Question: What’s the most dreaded statement you’ll ever hear?
Answer: “Hi, I’m from the government and I’m here to help!”
I’m sure that we all can point to myriad examples of the dreaded “help” the government (local, state, or Federal) has given. However, I discovered one example of Federal government help that could (with a few caveats (see below)) actually be beneficial to families who are in the college search and admissions barrel these days.
It’s called the College Affordability and Transparency Center. Don’t let the name fool you. There’s some down-to-earth, downright helpful information on this site. Check out these categories:
Use the options below to generate a report on the highest (top 5%) and lowest (bottom 10%) academic year charges for each sector. Tuition reports include tuition and required fees. Net price is cost of attendance minus grant and scholarship aid. Data are reported by institutions and are for full-time beginning students.
Select a type of institution below to see which ones have the highest increases in tuition and fees and net prices (cost of attendance after grant and scholarship aid). Data are for full-time beginning undergraduate students.
This is the kind of information families need. Perhaps one of the more creative applications of the CAATC would be to first figure out how much your family can afford to pay each year for your son’s or daughter’s college education. Then, using the CAATC’s net-price search, identify those schools that fall into your affordability zone.
Once you have a list of those schools, you can then cross-correlate those schools with your favorite rankings resource to see which ones offer the best return on investment for your hard-earned dollars.
What do others think of the CAATC? Let’s take a look.
The Association for Institutional Research (AIR) did a review of the CAATC last year. They posted the results on their Web page. Here are some highlights from that review.
In June, the U.S. Department of Education released the 2013 College Affordability and Transparency List. The list features institutions with the highest and lowest tuitions and net prices in the U.S. and highlights increases in college costs. The data include “full-time beginning students” and are available to the public for free. Users can explore the information by sector, browse lists of institutions with increases and decreases in the cost of attendance, and learn about the cost of vocational programs.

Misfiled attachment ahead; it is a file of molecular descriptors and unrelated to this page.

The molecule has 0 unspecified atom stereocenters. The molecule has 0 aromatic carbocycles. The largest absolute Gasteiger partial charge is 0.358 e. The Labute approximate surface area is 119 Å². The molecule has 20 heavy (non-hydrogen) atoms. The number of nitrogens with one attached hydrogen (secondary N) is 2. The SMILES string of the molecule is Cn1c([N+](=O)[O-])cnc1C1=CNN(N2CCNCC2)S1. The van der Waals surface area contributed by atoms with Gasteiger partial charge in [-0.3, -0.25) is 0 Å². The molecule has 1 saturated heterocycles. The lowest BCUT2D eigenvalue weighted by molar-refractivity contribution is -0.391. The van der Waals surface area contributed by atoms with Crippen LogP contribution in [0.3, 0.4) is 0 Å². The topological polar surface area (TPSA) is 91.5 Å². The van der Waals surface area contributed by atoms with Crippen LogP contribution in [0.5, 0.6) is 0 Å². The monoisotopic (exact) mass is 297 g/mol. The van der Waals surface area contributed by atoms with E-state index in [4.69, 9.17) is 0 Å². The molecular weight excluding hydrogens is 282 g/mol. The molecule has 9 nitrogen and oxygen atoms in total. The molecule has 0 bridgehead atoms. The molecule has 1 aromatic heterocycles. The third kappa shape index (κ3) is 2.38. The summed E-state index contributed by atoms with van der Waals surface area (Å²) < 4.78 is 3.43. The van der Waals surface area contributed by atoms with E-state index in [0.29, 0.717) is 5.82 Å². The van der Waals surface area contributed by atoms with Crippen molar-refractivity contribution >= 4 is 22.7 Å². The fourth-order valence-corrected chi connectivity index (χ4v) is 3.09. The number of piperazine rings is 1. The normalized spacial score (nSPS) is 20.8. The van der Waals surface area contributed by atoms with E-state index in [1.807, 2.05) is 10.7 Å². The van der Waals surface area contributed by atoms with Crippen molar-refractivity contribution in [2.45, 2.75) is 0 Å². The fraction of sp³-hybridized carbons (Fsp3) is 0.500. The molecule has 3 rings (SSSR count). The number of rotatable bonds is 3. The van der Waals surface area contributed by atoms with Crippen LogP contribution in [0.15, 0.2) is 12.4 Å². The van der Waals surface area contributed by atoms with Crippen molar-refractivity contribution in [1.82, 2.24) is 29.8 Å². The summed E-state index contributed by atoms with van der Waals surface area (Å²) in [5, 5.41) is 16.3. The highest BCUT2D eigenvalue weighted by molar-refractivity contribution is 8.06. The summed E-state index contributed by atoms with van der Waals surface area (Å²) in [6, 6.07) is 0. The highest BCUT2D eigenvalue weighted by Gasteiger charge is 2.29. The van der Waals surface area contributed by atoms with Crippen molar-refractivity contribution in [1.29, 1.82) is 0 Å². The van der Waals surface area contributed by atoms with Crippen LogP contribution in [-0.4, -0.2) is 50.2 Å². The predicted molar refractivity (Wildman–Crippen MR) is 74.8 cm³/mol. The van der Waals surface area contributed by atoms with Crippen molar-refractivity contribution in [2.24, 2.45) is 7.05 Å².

In a recent AIR survey, 48% of respondents noted that they are very or somewhat familiar with the College Affordability and Transparency List, 33% are not familiar with it, and 20% have never heard of it.
- 4% of respondents think the data are very useful,
- 38% think they are moderately or somewhat useful,
- 27% think they are not useful, and
- 31% do not know.
When asked about the list’s impact on decisions at their institutions:
- 24% of respondents think it has high or some impact,
- 38% think it has no impact, and
- 31% are unsure.
Respondents who offered comments about the list expressed frustration with it. Of particular concern is that the list features tuition figures without relevant contexts, such as the complex ways in which institutions are funded. Also, the list is not paired with information about the value of higher education. Furthermore, respondents explained that many public consumers of these data may not understand that the list reflects only first-time full-time students and what that means in terms of definition and applicability. Concern about an institution’s presence on the list varies—it is not desirable to be on the list, but the one-size-fits-all approach leads some higher education professionals to question its value.